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Columbia College Chicago
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Degree & Course Requirements

Cinema Directing

Pre Semester (6 Credits) Summer

First three weeks of August

Introduction to Cinema Directing 24-6360
This course is designed to ensure that students entering the MFA Screen Directing program in Cinema Art + Science have a broad, basic knowledge of screen directing and how they will develop as directors as they proceed through the program. This three-week full time workshop uses lectures, demonstrations and hands-on practice to cover the key foundational principles, analytical skills and requisite technical information for understanding Character and revealing Character through Cinematic Expression in fiction film.


Semester One (13 Credits) Fall

Directing for Character (6 credits) 24-6361
With an emphasis on narrative form, the course covers basic skills in revealing complex fictional characters on the screen. Students learn to develop craft as well as personal voice with the study of the basic relationship between actor, text, and director, the course expands to include staging, rehearsal techniques, and effective critiquing skills. Emphasis is on the development of director's breakdowns, beat analysis, rehearsal techniques, and casting.  Students work on their own projects as well as those of their peers.

Screenwriting I (3 credits) 24-6713
This course introduces students to techniques for finding story ideas and for developing them in a variety of script formats. It aims to provide approaches to writing screenplays drawing from the writer's own life experiences and direct observations; to facilitate a deeper understanding of the screenwriting process and writing for an audience; to teach students the elements and structure of Western drama as applied to short screenplay form, including character, story/plot and cause/effect structure; to assist in developing systematic work habits to carry the student from conception to idea development through revisions to polishing scenes/scripts; and to provide students with the opportunity for critique of their screenwriting. Students learn to write in treatment form as well as shot outline, split script, and master scene formats.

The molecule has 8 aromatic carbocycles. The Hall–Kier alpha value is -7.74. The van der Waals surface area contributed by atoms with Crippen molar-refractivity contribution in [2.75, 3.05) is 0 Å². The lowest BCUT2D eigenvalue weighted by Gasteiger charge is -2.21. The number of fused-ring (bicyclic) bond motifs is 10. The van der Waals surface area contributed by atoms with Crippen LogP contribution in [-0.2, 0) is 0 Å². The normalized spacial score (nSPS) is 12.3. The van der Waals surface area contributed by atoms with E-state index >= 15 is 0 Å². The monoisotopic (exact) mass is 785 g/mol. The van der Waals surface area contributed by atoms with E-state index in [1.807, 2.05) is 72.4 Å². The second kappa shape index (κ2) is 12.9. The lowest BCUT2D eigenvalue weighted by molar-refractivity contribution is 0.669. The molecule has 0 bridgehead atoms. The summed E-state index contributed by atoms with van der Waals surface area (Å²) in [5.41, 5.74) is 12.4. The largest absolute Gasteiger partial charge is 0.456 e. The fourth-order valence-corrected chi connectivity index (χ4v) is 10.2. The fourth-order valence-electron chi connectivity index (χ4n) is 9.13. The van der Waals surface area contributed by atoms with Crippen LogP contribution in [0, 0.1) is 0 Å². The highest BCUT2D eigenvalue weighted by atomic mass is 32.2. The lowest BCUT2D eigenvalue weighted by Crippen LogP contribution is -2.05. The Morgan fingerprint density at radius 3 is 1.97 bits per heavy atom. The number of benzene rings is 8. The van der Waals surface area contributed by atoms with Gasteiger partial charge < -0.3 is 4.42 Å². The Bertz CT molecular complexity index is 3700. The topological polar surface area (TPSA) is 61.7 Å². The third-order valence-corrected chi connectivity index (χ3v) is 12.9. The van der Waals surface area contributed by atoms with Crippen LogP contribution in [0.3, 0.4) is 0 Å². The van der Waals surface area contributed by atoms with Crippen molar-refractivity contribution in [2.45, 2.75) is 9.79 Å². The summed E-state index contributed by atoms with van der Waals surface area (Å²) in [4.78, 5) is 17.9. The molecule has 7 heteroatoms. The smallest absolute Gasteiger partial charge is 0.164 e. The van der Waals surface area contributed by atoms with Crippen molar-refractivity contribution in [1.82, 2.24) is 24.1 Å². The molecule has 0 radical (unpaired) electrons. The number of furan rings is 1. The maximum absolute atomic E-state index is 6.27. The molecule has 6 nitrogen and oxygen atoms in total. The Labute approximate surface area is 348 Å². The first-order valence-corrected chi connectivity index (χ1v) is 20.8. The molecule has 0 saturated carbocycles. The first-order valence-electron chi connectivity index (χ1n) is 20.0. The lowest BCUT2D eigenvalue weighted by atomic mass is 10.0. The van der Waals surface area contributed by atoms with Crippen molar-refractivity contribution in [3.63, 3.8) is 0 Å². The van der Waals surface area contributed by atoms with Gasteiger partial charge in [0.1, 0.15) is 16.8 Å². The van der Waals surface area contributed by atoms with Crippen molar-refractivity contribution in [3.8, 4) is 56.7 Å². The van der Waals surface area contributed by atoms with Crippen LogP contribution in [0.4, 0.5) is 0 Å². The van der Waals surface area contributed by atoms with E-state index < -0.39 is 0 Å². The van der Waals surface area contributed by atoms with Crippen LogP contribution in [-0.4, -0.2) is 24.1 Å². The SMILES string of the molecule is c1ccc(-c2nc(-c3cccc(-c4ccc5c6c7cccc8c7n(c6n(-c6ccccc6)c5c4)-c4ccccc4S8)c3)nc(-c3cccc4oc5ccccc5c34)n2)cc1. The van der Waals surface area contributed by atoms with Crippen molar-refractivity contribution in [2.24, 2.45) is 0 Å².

Cinema Study I (1 credit) 24-6605A
Selected films and readings address cinematic material adapted from Intellectual Properties that originated in another medium; emphasis will be placed on the story issues as expressed through all the aesthetic elements; analysis will include the comparing and contrasting of films adapted from or inspired by theater plays, novels, short stories, graphic novels, journalistic material and other art forms (such as music), such as Casablanca, Double Indemnity, 2001, Short Cuts, Ghost World, Boys Don’t Cry and Magnolia.  These adaptations are placed in a cultural/historical/theoretical context, connecting to and drawing from the Pre-Semester session.

Editing Theory and Practice (3 credits) 24-6430
This course provides a basic narrative editing experience in three areas: developing information-handling skills to deal with large amounts of film and audio material, acquiring the means to apply ideas about that material in order to develop an authorial approach, and using digital, non-linear off-line video editing equipment for each student to edit their own filmic interpretation. Students learn the organizational skills necessary to edit a film; advanced knowledge of post-production protocols in digital editing; and how to use elements of narrative editing strategies, including rhythm, pacing, point-of-view, screen direction, matching cuts, script analysis and communication with collaborators. Students receive critiques of their work after each project to determine the development of their proficiency of craft and creativity.


Semester Two (13 credits) Spring

Directing for Drama (6 credits) 24-6362